Internal Loss Data
A Regulator’s Perspective
AON Operational Risk Symposium
Australian Prudential Regulation Authority
17 April 2008
1. Why Collect ILD
1. Tailored Insurance
2. Risk Management
3. Capital Management
2. Collection Techniques
1. Policies and Procedures
2. How ILD is Collected
4. Allocation to Business lines
4. Key Issues
Why Collect ILD?
As a result of Basel II, complex banks wishing to implement the Advanced
Measurement Approach (AMA) for operational risk capital have embedded the
collection of Internal Loss Data (ILD) into their risk management practices. ILD is a
valuable resource because it is the closest data representation of an institutions
internal loss profile and provides insight into the risk appetite of the bank and the
effectiveness of any controls in place.
Institutions who calculate operational risk regulatory capital (ORRC) using APRA’s
Standardised Approach (SA) are not required to collect ILD for the purposes of
capital calculation, however many other benefits can be obtained from the
collection of internal data, such as:
• Tailored insurance policies
• Improved risk management practices
• Help in the development of capital management
Operational risk insurance policies tend to
cover a wide range of loss categories that
may not be relevant to all institutions
(e.g. Bankers Blanket Bond). Using ILD,
institutions are in a better position to
tailor insurance contracts to meet their
individual risk profiles.
Collecting ILD enables both complex and
INSURANCE simple institutions to demonstrate their
POLICY key risk areas to insurance providers. By
using observed losses to back up their
claims, institutions may be able to obtain
a more relevant and comprehensive
insurance policy tailored to the major
risks of the institution.
Emerging Risk Mitigation Products
As a direct result of the AMA process, new products have entered the market to cater
for the increased demand for operational risk mitigation. There are essentially three
classes of products available:
• Modified Insurance Policies –Existing insurance policies have been modified to
include fewer exclusions, dispute resolution procedures and arbitration
timescales to reduce the uncertainty of claim payment.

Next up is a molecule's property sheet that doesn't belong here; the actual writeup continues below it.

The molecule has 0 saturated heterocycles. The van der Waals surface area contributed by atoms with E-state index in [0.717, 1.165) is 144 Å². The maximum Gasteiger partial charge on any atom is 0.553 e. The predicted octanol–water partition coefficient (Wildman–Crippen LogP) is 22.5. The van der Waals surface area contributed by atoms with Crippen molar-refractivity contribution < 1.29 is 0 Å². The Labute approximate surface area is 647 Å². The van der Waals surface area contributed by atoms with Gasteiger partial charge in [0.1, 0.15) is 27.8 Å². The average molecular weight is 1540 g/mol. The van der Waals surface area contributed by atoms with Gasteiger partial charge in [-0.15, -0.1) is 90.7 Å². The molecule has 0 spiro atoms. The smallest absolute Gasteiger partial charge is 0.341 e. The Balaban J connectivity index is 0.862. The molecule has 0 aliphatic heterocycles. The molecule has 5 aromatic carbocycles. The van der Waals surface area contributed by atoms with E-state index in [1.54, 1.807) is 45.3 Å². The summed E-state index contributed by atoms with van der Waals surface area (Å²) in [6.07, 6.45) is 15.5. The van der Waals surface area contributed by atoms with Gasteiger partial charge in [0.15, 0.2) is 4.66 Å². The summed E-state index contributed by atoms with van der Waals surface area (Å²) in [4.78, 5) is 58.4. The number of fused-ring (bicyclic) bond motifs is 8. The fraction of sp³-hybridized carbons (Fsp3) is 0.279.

• Third Party ‘Wrappers’ – Provides access to another parties’ capital to provide
liquidity in case of a loss, which is repayable on insurance payout.
• Capital Market Products- Risk mitigation is achieved by replacing traditional
insurance policies with bond products (e.g. catastrophe bonds).
For a bank to obtain reductions in their regulatory capital requirements, the risk
transfer arising from the use of risk mitigation products must be approved by APRA.
Many institutions still rely heavily on qualitative measures and judgements to monitor
and control their operational risk exposure. Over the recent past, the number of
large scale unexpected operational risk losses has created some unease about the
soundness of traditional operational risk management practices. As such, ILD can help
improve the risk management practices of an institution as it allows for the
identification, measurement and analysis of historical data, to assist in the
identification of emerging trends in an institutions’ loss profile.
Trends, benchmarks and budgets feed into Key Risk Indicators (KRIs) and other
Business Environment and Internal Control Factors (BEICFs) to allow for the
identification of emerging risks and the proactive management of an institution’s risk
An embedded risk management culture ensures staff are on the lookout for loss
events which helps contribute to the prevention and reduction of potential future
Example - Event Type Analysis
Int – Internal Fraud
Ext – External Fraud
DPA – Damage to Physical Assets
EP&WS – Employment Practices and
BD&SF – Business Disruption and System
ED&PM – Execution Delivery and Process